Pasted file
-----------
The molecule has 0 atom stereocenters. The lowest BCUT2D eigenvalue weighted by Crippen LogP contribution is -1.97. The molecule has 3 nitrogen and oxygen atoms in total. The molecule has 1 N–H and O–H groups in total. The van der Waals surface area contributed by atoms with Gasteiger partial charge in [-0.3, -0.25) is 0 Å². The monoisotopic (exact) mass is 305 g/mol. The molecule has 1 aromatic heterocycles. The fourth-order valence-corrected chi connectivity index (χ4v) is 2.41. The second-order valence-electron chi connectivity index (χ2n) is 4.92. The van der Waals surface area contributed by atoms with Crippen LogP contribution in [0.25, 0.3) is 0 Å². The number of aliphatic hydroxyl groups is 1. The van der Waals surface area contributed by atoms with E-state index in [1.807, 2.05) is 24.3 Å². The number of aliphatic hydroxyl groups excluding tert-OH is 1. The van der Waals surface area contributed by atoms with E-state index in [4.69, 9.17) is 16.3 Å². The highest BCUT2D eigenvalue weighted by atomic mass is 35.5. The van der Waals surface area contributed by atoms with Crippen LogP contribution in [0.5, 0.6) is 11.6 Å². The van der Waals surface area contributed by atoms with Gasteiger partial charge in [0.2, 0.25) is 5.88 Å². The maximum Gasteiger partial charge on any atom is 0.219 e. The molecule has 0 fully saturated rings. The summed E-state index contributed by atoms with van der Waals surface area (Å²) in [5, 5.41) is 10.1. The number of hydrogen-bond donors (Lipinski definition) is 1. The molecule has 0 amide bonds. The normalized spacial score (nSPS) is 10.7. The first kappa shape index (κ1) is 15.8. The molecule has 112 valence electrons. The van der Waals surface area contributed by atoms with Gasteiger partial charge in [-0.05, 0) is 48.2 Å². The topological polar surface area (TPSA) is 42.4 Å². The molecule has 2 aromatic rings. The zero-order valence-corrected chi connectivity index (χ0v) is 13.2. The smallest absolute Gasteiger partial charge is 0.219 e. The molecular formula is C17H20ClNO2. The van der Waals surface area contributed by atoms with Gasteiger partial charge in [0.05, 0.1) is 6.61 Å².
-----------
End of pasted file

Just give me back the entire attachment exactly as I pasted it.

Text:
The molecule has 0 atom stereocenters. The lowest BCUT2D eigenvalue weighted by Crippen LogP contribution is -1.97. The molecule has 3 nitrogen and oxygen atoms in total. The molecule has 1 N–H and O–H groups in total. The van der Waals surface area contributed by atoms with Gasteiger partial charge in [-0.3, -0.25) is 0 Å². The monoisotopic (exact) mass is 305 g/mol. The molecule has 1 aromatic heterocycles. The fourth-order valence-corrected chi connectivity index (χ4v) is 2.41. The second-order valence-electron chi connectivity index (χ2n) is 4.92. The van der Waals surface area contributed by atoms with Crippen LogP contribution in [0.25, 0.3) is 0 Å². The number of aliphatic hydroxyl groups is 1. The van der Waals surface area contributed by atoms with E-state index in [1.807, 2.05) is 24.3 Å². The number of aliphatic hydroxyl groups excluding tert-OH is 1. The van der Waals surface area contributed by atoms with E-state index in [4.69, 9.17) is 16.3 Å². The highest BCUT2D eigenvalue weighted by atomic mass is 35.5. The van der Waals surface area contributed by atoms with Crippen LogP contribution in [0.5, 0.6) is 11.6 Å². The van der Waals surface area contributed by atoms with Gasteiger partial charge in [0.2, 0.25) is 5.88 Å². The maximum Gasteiger partial charge on any atom is 0.219 e. The molecule has 0 fully saturated rings. The summed E-state index contributed by atoms with van der Waals surface area (Å²) in [5, 5.41) is 10.1. The number of hydrogen-bond donors (Lipinski definition) is 1. The molecule has 0 amide bonds. The normalized spacial score (nSPS) is 10.7. The first kappa shape index (κ1) is 15.8. The molecule has 112 valence electrons. The van der Waals surface area contributed by atoms with Gasteiger partial charge in [-0.05, 0) is 48.2 Å². The topological polar surface area (TPSA) is 42.4 Å². The molecule has 2 aromatic rings. The zero-order valence-corrected chi connectivity index (χ0v) is 13.2. The smallest absolute Gasteiger partial charge is 0.219 e. The molecular formula is C17H20ClNO2. The van der Waals surface area contributed by atoms with Gasteiger partial charge in [0.05, 0.1) is 6.61 Å².